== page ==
Few sounds say “Celebrate!” like a popping cork.
“When it comes to bubbles, I dare people to have a sad face when they hear that sound,” says Kevin Hodge, sparkling wine enthusiast and owner of Cellar Rat Wine Merchants, where he carries more than 100 sparkling wines and Champagnes. “There’s nothing better to bring to a holiday celebration than chilled bubbles to spread happiness.”
Apparently America agrees: according to the Wine Institute, a California-based advocacy group for the U.S. wine industry, 40 percent of sparkling wine sales occur the last few months of the year.
So if you’re looking to spread holiday cheer with a bottle of bubbly in the next few weeks, here are a few ways to mix things up a bit.
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Taste by the glass
Move over, champagne flutes, and don’t even consider serving your bubbles in a coupe. According to sommeliers and distributors alike, the iconic tall, slender flutes don’t make for the most flavorful tasting experience. And coupes, the wide, bowl-like glasses of champagne fountain fame, allow the bubbles and aroma to escape too quickly.
The new recommendation? Serve your sparkling wine in white-wine glasses. You know, like a wine.
“Sparkling wine is vastly different when you taste it out of the white-wine glass,” explains Caitlin Corcoran, the general manager at Ca Va, a champagne bar in Westport that carries 32 varieties of sparkling wines ranging from big names to small labels.
The size of the glass “allows the wine to open up more, so you get a lot of the aroma,” she says. “Smell is 85 percent of what you taste, so if you really want to geek out about it, the white-wine glass is the way to go. Get your nose in there.”
If you do prefer a flute, Corcoran says to fill the glass high enough for the sparkling wine to “tickle the nose.”
Mix it up
One-ingredient mixers such as honeysuckle syrup, an elderflower liqueur such as St. Germain’s, or a raspberry liqueur such as Chambord are easy ways to give a dry Prosecco a bit of flair.
More adventurous mixers might consider adding a shot of absinthe to create Earnest Hemingway’s beloved Death in the Afternoon or Beefeater gin for a French 75, the iconic Parisian-born champagne cocktail that celebrates its 100th birthday in 2015.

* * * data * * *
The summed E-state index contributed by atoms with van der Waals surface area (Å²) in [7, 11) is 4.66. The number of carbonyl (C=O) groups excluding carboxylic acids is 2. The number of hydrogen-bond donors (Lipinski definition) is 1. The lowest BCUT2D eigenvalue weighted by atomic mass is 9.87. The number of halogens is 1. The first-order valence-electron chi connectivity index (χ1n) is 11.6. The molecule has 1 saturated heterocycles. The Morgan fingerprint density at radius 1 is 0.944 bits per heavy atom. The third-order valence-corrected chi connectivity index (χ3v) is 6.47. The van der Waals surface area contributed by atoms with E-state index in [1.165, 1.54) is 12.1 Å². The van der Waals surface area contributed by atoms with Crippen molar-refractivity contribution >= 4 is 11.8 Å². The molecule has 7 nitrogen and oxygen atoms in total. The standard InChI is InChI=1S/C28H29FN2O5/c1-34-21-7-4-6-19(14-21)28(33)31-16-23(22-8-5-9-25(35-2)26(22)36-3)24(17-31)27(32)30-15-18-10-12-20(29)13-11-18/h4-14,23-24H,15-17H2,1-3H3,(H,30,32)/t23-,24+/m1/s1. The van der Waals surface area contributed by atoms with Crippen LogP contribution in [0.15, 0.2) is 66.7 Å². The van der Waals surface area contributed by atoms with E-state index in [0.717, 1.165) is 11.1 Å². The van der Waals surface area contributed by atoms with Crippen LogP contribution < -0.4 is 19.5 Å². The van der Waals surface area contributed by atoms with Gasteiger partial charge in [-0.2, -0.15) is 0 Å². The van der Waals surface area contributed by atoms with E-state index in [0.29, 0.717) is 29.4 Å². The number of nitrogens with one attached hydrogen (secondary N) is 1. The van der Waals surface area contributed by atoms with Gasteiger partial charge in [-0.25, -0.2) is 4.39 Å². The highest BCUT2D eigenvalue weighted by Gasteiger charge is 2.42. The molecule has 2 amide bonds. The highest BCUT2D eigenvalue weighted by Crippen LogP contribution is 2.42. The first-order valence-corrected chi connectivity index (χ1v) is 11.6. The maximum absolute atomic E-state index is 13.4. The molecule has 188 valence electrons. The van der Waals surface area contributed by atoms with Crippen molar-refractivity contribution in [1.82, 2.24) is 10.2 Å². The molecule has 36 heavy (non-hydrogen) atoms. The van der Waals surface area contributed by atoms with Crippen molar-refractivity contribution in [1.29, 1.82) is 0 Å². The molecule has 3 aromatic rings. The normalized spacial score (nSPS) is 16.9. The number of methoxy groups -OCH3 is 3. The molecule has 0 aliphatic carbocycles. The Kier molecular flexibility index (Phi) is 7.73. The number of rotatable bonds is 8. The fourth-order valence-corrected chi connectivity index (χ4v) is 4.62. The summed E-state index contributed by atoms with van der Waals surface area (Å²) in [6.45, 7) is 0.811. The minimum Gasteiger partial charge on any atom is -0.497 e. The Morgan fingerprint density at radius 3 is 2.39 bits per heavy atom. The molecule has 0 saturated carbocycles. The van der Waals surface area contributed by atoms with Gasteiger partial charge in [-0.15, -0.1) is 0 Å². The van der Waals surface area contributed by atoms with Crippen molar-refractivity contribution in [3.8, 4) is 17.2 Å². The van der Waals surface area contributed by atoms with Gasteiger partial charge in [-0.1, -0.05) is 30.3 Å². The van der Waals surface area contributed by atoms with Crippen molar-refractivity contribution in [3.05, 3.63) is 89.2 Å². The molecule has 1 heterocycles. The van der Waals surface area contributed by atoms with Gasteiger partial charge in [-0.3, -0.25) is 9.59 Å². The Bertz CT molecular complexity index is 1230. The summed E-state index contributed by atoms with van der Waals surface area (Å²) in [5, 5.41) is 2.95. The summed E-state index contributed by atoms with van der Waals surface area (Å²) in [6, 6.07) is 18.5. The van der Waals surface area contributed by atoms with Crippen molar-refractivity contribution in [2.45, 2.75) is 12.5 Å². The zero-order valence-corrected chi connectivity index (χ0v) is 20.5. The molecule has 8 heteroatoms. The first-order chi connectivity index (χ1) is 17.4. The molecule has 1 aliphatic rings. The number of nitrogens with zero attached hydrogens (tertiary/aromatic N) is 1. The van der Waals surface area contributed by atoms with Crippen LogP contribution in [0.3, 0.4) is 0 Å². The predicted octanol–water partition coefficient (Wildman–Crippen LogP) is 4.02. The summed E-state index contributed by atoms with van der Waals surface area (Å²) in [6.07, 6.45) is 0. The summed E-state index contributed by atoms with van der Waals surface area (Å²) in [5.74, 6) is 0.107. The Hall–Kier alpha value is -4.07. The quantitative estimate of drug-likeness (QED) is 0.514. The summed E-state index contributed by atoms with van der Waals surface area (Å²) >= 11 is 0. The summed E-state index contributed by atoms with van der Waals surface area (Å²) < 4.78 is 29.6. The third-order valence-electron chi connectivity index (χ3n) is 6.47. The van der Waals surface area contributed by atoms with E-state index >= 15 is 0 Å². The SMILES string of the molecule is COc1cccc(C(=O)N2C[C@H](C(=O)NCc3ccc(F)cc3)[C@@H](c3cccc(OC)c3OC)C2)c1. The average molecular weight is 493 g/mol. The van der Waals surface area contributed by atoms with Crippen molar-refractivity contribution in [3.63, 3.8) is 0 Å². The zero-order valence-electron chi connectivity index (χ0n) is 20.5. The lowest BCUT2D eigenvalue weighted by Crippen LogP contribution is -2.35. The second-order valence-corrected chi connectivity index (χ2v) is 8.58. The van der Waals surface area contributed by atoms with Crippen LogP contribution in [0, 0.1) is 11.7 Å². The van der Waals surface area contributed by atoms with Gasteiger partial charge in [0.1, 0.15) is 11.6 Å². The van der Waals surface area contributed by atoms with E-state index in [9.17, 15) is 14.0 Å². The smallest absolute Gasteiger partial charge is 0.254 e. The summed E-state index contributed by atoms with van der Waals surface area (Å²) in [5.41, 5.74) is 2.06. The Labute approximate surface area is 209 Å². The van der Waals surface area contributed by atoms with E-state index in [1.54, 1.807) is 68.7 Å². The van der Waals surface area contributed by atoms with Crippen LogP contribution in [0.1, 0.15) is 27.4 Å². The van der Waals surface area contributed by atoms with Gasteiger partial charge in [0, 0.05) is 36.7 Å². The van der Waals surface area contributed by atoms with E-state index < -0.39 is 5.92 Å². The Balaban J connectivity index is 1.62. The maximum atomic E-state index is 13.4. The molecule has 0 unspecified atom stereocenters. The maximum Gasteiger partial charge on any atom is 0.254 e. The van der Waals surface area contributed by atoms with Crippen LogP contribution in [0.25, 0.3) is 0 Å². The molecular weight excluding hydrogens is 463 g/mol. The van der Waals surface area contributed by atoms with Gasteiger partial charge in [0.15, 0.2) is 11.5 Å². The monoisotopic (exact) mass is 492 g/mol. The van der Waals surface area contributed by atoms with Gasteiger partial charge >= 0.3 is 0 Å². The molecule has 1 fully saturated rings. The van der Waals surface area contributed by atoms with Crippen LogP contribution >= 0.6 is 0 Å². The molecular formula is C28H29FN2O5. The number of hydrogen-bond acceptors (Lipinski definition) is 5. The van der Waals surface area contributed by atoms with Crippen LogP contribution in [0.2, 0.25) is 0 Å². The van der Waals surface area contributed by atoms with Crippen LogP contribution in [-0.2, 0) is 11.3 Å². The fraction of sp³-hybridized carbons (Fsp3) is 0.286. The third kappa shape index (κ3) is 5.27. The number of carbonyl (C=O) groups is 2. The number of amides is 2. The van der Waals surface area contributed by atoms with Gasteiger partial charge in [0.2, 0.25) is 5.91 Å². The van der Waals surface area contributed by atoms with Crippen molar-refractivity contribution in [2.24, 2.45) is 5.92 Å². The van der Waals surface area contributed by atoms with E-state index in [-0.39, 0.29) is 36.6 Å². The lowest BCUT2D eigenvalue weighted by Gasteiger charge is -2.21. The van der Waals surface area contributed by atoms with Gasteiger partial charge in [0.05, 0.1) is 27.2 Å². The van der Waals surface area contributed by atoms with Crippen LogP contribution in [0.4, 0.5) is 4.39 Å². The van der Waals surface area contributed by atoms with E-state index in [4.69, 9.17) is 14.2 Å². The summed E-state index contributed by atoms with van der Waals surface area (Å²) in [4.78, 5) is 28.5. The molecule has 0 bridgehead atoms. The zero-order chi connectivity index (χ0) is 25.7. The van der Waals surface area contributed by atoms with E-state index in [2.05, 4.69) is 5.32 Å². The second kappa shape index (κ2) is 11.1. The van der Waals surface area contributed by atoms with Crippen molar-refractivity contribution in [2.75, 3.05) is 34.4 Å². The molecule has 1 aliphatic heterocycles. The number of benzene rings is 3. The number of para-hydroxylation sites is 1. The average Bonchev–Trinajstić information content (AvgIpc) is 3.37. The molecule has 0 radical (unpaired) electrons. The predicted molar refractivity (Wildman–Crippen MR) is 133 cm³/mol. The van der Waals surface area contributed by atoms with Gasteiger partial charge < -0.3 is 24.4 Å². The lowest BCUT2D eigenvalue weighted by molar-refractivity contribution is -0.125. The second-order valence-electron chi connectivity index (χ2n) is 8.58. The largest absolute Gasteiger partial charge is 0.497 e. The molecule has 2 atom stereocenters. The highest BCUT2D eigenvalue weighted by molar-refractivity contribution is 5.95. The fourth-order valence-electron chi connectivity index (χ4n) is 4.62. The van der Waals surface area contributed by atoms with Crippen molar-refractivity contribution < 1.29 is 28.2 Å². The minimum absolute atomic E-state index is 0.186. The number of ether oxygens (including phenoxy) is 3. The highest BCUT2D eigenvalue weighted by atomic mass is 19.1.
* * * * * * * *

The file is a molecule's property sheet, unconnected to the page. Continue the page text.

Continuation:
For a creative holiday blend, check out the recipe for the Plaza Lights Champagne Cocktail created exclusively for The Star by Corcoran (recipe below), who won the 2014 Paris of the Plains Bartending Competition.
Bigger doesn’t always mean better
One trend is to break away from big-name makers of sparkling wine such as Veuve Clicquot or Moet.
“We want people to see that these are like any other wines, that there are top small growers and small producers that make brilliant wines that are worthy of attention,” says Jim Cooley, wine director at Gomer’s Fine Wines and Spirits.
Not only are those small growers worthy of attention, but many are also American labels, like Argyle Vintage Brut from Oregon, a classic, dry, sparkling wine with vibrant hints of apple and pear.
Extend the celebration
Budding sparkling wine enthusiasts will be delighted to hear that even after the holiday season is over, they can and should still savor their favorite bottle of bubbles, as Europeans have been doing for centuries.
“People feel like they have to have an occasion to celebrate. It’s actually one of the best food wines because it goes with so many different types of food,” Corcoran says.
A quick guide to sparkling wines
Sparkling wines are described on the label by the amount of sugar they contain in their blends.
▪ Ultra Brut/Extra Brut: Totally dry — no added sugar.
▪ Brut: Dry, no perception of sweetness. (Less than 1.5 percent sugar)
▪ Extra Sec: Off-dry, slightly sweet. (Less than 2 percent sugar)
▪ Sec: Dry, noticeably sweet. (Less than 3.5 percent sugar)
▪ Demi-sec: Sweet. (3.3 percent to 5 percent sugar)
▪ Doux: Sugary sweet. (Up to 10 percent sugar)
Champagne is always sparkling wine, but sparkling wine isn’t always champagne, because only sparkling wines from the Champagne region of northern France can be called classic Champagne.
For sparkling wines that have the same fine, delicate bubbles as a true Champagne, look for “methode-champenoise” on the label, such as Spanish Cava and Italian Asti. This means the secondary fermentation process happens in the bottle.
Sparkling wines without this designation, such as most Italian Proseccos, will have bigger bubbles. The secondary fermentation process of Prosecco usually happens in stainless steel tanks.
Sparkling wine recommendations
▪ Da Luca Prosecco, $10, Cellar Rat: This Italian bubbly is a great, affordable starter wine.
▪ Jacquesson Cuvee, $60, Gomer’s: Napoleon drank this classic Champagne — a blend of Chardonnay, Pinot Noir and Pinot Meunier grapes — in victory or defeat.
▪ Henri Billiot Rose, $65, Cellar Rat: A staff favorite at Ca Va, this sparkling rose from Champagne recalls flavors of “a buttery croissant with strawberry jam.”
▪ Krug, $225, Gomer’s: Looking to make an impression? The Krug Grand Cuvee received 95 points from Robert Parker’s Wine Advocate and is a top choice among elite sparkling wine drinkers.
Plaza Lights Champagne Cocktail
Makes 1 serving
1 ounce J. Rieger and Co. Kansas City Whiskey
1 ounce Calvados Apple Brandy
1/2 ounce Stirrings Ginger Liqueur
2 dashes aromatic bitters
3 ounces sparkling wine
Pour in order into a highball glass, finishing with the wine. Garnish with a dash or 2 of cinnamon and an apple slice.
Note: For a punch to please a crowd, multiply the measurements by 8, and add 10 ounces of water to mix. Do not stir.